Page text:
Fifteen years ago William Cronon published Nature's Metropolis: Chicago and the Great West, a book that has become something of a classic in environmental history and many other fields. In the book, Cronon shows how the history of nineteenth-century Chicago wasn't merely the history of a city, but rather the history of the relations between a city and the hinterland that it dominated. This was a fairly novel perspective since the history of the American West has often been viewed in terms of a frontier. (Nature's Metropolis seems less revolutionary from the perspective of Canadian historiography, which already had a metropolitan-hinterland thesis, but it's a great book nonetheless.)
Thinking idly about the historiographical significance of Cronon's book, I got to wondering what kind of hinterland it dominates. That is to say, where do we find publically accessible copies of Nature's Metropolis? Fortunately, the new Open WorldCat makes it quite easy for a digital history hacker to answer a question like this. First we search for the locations of libraries where the book is held and scrape the addresses. Then we use a lookup table to map the zip codes to latitude/longitude pairs. Finally, we hand the whole thing off to Google Maps to plot the results, shown below.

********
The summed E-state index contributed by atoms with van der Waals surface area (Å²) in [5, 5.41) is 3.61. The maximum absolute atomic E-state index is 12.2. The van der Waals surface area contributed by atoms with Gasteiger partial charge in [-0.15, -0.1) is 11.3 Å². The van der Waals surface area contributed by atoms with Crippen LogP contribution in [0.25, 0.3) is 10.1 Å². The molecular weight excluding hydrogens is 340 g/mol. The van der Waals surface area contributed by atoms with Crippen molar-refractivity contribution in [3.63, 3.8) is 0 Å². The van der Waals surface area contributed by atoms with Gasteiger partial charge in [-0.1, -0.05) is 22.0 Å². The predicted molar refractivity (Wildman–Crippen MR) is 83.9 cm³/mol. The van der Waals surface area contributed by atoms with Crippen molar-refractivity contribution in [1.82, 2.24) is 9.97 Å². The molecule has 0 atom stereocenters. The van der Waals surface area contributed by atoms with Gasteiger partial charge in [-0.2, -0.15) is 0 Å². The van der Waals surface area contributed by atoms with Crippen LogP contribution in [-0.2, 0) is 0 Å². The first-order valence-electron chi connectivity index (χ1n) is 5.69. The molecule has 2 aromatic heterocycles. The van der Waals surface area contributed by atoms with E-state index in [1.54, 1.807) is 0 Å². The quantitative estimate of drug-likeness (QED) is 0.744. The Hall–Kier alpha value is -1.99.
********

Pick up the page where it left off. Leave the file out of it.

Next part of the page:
From the maps, it looks as if the hinterland that Nature's Metropolis dominates is the northeastern US.
Tags: application program interface | data mining | digital history | geocoding | Google | hacking | WorldCat